Operating TANF: Opportunities and Challenges for Tribes and Tribal Consortia. Improvement of Reputation and Image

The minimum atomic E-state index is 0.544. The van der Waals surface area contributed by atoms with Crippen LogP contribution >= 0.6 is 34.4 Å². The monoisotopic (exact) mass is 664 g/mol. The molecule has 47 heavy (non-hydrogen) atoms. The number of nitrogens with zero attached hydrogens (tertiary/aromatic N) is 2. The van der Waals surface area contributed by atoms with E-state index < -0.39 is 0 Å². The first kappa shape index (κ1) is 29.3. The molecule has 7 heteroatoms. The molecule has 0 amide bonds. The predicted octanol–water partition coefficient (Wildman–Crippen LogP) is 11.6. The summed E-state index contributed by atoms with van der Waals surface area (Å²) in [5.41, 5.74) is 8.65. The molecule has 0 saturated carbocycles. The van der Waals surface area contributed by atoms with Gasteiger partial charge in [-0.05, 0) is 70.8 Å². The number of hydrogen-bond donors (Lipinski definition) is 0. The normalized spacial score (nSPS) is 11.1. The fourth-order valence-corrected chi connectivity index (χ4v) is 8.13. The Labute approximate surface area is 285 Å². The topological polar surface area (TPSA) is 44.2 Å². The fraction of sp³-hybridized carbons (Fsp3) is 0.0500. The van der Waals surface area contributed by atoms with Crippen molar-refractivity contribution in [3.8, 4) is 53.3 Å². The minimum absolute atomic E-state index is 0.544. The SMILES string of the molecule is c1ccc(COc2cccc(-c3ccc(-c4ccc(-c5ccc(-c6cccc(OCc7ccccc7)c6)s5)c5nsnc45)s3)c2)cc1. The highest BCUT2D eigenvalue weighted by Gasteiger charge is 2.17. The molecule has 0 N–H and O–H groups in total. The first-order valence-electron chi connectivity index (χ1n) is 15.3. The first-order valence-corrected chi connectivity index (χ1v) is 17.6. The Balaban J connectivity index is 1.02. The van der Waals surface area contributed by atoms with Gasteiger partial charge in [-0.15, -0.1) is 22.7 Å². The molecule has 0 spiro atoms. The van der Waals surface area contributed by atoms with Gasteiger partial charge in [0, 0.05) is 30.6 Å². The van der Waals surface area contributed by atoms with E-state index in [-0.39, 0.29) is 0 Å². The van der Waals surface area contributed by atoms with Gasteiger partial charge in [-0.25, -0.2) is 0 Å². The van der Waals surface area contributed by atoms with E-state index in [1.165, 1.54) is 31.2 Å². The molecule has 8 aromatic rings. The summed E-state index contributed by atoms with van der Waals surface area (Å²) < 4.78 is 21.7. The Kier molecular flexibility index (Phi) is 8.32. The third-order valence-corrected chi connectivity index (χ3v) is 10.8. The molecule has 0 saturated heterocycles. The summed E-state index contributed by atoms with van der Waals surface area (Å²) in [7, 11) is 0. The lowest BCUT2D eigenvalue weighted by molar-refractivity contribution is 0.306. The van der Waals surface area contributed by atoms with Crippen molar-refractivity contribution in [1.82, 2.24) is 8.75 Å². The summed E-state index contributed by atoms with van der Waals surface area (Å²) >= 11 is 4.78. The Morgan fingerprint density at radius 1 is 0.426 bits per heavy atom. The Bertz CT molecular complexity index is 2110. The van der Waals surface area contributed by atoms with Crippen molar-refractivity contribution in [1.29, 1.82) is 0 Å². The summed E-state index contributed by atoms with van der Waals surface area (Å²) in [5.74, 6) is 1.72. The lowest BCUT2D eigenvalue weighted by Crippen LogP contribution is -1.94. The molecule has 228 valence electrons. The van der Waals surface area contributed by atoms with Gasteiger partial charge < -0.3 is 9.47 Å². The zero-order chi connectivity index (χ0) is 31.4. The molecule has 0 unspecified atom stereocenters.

Comments from tribal staff made it clear that successfully implementing and operating TANF can enhance the way that state and local agencies, employers, and surrounding communities perceive their tribe. Some tribes, despite impressive achievements and successes in overcoming difficult obstacles, have an image problem. Nontribal members may not know the tribe exists, or they may be aware only of negative characteristics generally associated with poverty, such as high levels of unemployment, low levels of educational attainment, and poor health status. Negative stereotypes, stemming from conflict between the tribe and postcolonial immigrants to the tribal lands, can exacerbate the image problem. Tribal TANF offers an opportunity to address this problem. If the tribe successfully implements and operates the TANF program, tribal members, state and federal officials, and others may realize that the tribe shares their values of personal responsibility and the goal of moving people from welfare to work. Recognition of tribal management abilities and the program's ability to improve work skills can have long-lasting, positive effects on the tribe's image and on tribal-state relationships.

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